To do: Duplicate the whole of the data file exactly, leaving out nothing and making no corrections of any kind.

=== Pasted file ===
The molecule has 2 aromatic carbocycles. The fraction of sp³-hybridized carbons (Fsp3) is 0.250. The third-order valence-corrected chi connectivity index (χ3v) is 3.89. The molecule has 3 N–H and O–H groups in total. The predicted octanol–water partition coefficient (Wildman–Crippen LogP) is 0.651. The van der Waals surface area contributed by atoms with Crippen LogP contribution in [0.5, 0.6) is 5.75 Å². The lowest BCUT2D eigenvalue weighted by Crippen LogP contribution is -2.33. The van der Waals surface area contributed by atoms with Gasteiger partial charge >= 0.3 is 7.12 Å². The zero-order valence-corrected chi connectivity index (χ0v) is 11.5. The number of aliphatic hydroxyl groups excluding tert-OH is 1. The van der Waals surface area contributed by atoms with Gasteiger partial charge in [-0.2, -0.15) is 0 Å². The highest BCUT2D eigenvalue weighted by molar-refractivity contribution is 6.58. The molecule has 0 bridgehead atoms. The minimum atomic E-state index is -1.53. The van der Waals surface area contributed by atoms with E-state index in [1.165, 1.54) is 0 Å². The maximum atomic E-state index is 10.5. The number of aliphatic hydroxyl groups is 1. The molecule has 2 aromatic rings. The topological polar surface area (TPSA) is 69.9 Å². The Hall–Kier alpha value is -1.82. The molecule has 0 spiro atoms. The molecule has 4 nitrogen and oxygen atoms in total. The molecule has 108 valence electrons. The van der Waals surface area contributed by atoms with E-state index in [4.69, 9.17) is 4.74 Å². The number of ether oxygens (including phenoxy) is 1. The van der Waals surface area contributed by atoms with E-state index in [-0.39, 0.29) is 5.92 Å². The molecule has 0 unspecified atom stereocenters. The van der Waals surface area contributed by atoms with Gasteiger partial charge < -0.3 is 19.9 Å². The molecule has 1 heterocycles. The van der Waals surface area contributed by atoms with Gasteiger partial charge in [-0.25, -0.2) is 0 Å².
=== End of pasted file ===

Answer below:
The molecule has 2 aromatic carbocycles. The fraction of sp³-hybridized carbons (Fsp3) is 0.250. The third-order valence-corrected chi connectivity index (χ3v) is 3.89. The molecule has 3 N–H and O–H groups in total. The predicted octanol–water partition coefficient (Wildman–Crippen LogP) is 0.651. The van der Waals surface area contributed by atoms with Crippen LogP contribution in [0.5, 0.6) is 5.75 Å². The lowest BCUT2D eigenvalue weighted by Crippen LogP contribution is -2.33. The van der Waals surface area contributed by atoms with Gasteiger partial charge >= 0.3 is 7.12 Å². The zero-order valence-corrected chi connectivity index (χ0v) is 11.5. The number of aliphatic hydroxyl groups excluding tert-OH is 1. The van der Waals surface area contributed by atoms with Gasteiger partial charge in [-0.2, -0.15) is 0 Å². The highest BCUT2D eigenvalue weighted by molar-refractivity contribution is 6.58. The molecule has 0 bridgehead atoms. The minimum atomic E-state index is -1.53. The van der Waals surface area contributed by atoms with E-state index in [1.165, 1.54) is 0 Å². The maximum atomic E-state index is 10.5. The number of aliphatic hydroxyl groups is 1. The molecule has 2 aromatic rings. The topological polar surface area (TPSA) is 69.9 Å². The Hall–Kier alpha value is -1.82. The molecule has 0 spiro atoms. The molecule has 4 nitrogen and oxygen atoms in total. The molecule has 108 valence electrons. The van der Waals surface area contributed by atoms with E-state index in [4.69, 9.17) is 4.74 Å². The number of ether oxygens (including phenoxy) is 1. The van der Waals surface area contributed by atoms with E-state index in [-0.39, 0.29) is 5.92 Å². The molecule has 0 unspecified atom stereocenters. The van der Waals surface area contributed by atoms with Gasteiger partial charge < -0.3 is 19.9 Å². The molecule has 1 heterocycles. The van der Waals surface area contributed by atoms with Gasteiger partial charge in [-0.25, -0.2) is 0 Å².